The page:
IN MANY ways it will be a traditional Christmas for Labour’s Chris Ruane.

The former teacher will cook Christmas dinner, as he has always has done, and will lunch with his wife, daughters and family.

The only thing different is he is now without his Vale of Clwyd seat - a seat he has held on and off for 22 years.

The former long serving MP lost his seat at the general election this December to Dr James Davies (Conservative); Dr Davies secured 17,270 votes to Mr Ruane’s 15,443.

Speaking on what the days have been like since the result, Mr Ruane said: “I have been busy.

“I am having to wind up my office which isn’t very pleasant, and putting people out of work. That aspect hasn’t been pleasant at all.

“The polls nationally, it didn’t feel like we were going to win. That said, on the ground and post analysis, the size of the swing in the area wasn’t the same as the national swing. There was 2,000 votes in it. We were within winning distance.

“I have had hundreds of volunteers - we put up a good fight on the knocker, but the message wasn’t resonating with people.

“People were saying, I like you - but not the message.

"I can't vote for you."

Mr Ruane - who has two daughters and is married to Gill, was elected as Vale of Clwyd MP in 1997. He was the first Labour MP to hold the Vale of Clwyd seat.

He lost his seat in 2015 to Dr Davies before reclaiming it in 2017.

On whether he would stand again, Mr Ruane said he would ‘never say never.’

“I have been inspired by politicians Dennis Skinner and Paul Flynn. So professional and in their 80s. I’m so impressed by those who have carried on

“I am going to take stock, but I will never say never.”

Mr Ruane’s route into politics was grassroots activism.

“I come from an ordinary background. I’ve always been close to the people,” he added.

“I am really pleased with my public service and I that did come across on the doorstep.

“I feel a lot of positivity filled with sadness.

“Overall, I feel I have left the constituency in a better state than I found it.”

One of Mr Ruane’s proudest achievements as an MP is securing Objective One European Funding for the area. Funding was used for the Rhyl harbour development which has a hub cafe and cycle bridge.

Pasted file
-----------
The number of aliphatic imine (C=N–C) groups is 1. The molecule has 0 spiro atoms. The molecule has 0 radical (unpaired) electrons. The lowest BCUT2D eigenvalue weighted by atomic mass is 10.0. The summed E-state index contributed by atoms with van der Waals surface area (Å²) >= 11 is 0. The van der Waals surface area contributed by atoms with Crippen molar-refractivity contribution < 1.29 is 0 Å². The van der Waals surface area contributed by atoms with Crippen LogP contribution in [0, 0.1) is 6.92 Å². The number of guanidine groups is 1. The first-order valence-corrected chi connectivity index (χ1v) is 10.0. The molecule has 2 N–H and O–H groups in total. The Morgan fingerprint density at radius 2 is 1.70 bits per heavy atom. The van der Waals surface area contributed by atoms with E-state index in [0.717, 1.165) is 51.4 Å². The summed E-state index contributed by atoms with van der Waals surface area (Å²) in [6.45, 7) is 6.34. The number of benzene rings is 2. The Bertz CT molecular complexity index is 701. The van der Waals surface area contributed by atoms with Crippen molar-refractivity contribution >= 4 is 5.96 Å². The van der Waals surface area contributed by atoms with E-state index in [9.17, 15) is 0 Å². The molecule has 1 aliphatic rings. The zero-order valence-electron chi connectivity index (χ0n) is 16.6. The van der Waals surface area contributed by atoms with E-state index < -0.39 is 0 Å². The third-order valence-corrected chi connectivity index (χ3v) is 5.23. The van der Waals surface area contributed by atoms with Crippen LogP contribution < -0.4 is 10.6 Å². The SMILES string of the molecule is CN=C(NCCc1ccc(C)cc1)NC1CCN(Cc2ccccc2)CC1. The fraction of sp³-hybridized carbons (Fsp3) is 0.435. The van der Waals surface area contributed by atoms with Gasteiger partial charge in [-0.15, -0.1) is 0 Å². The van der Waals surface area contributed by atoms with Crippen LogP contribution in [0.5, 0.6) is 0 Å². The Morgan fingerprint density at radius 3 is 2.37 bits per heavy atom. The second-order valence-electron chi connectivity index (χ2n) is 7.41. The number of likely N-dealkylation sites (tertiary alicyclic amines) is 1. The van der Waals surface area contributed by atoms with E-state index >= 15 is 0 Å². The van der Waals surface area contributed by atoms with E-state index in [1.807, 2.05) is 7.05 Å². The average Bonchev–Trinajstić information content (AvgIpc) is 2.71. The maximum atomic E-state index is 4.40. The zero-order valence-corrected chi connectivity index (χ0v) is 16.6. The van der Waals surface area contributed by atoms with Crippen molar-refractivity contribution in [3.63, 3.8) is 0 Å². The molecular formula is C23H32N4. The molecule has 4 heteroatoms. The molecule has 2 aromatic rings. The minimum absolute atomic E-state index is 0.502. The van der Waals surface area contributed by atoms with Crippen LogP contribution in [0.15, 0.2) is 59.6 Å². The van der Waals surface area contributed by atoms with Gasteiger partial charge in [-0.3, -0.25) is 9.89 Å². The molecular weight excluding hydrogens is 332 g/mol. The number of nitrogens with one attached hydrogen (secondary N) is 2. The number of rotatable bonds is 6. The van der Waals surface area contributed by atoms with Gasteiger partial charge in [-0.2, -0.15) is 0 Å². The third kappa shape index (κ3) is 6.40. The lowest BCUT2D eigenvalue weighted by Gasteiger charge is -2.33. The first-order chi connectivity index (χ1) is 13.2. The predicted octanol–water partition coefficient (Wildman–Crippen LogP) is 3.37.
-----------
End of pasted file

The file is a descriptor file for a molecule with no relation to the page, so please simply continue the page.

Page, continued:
The politician was also among those who pushed for the £17.5m OpTIC Centre in St Asaph to be constructed, back by European Objective One funding.

He worked with frontman of the Alarm Mike Peters on a stem cell screening programme,

He has stood up for communities on flooding and long campaigned for funding to protect homes and in recent years, challenged the Government to confirm Wales would not be left behind after Brexit.

The Journal remembers Mr Ruane throwing his hat in the ring to be re-selected as the parliamentary candidate in 2017.

Oozing confidence, he said at that time to the Journal ‘the Ruane is back’.

It was a bit of bravado that,” he laughed.

“When Theresa May called the election in 2017, I put my name forward and I was selected through my previous good character

“I never ever expected to be re-elected. We were 25 points behind.

“It was great to be back and I had so much gratitude as well. I was back in parliament with friends and colleagues.”

Mr Ruane plans to get re-engage himself with his passion - wellbeing.

In 2013, he set up free mindfulness classes in Parliament. Since then, more than 150 British Members of Parliament and Peers have received mindfulness training, along with 250 members of their staff.

“In the last 30 to 40 years, people are more lonely than they have ever been,” he added.

“How do we get an economy which has wellbeing at the heart of it?

“With mindfulness, we are making connections around the world.

Denbighshire Free Press:

Chainsaw artist Ian Murray with Vale of Clwyd MP Chris Ruane. SW121018D.

In October 2018, Mr Ruane was a supporter of a new monument for Rhyl, inspired by Michael Morpurgo's novel War Horse and commemorating the service of animals during the first World War.

It was created by fundraiser Richard Kendrick and Dyserth Chainsaw artist Ian Murray.

“That is the direction I think I will go again.

“In terms of the way forward, there is a conference in California in June - Mindfulness and Wellbeing.

“That passion will take me forward.”

In 2014, Mr Ruane, a trustee for the Oxford Mindfulness Centre, and Professor Lord Richard Layard, established the Mindfulness All Party Parliamentary Group (MAPPG), a cross party group dedicated to developing public policy on mindfulness in health, education, criminal justice and the workplace.

Mr Ruane started his journey into mindfulness when he was a school teacher.

Denbighshire Free Press:

Chris Ruane on election night

"We had a nurse and she taught us meditation, using the breath," he said.

"I started to use it with my school at my class.

"12 years ago I was helping my daughter and I came across mindfulness. I started to practice it.

"I feel a better person for it," he said.

Mr Ruane said it has been ‘absolute pleasure’ to serve the constituency as MP.

Denbighshire Free Press:

Chris Ruane with Vaughan Gething on the campaign trail

“My family go back to 1670s. It has been such a great joy, the people here are fantastic,” he said.

“At the end of the day, it is democracy and we are all the better for it,” he said.

"It is a sign that it is strong and long may it live.”

Mr Ruane expressed his thanks to his loyal staff and to past employees, commenting he is ‘indebted to them’.

“I intend to enjoy a family Christmas and the ordinary things in life,” he said.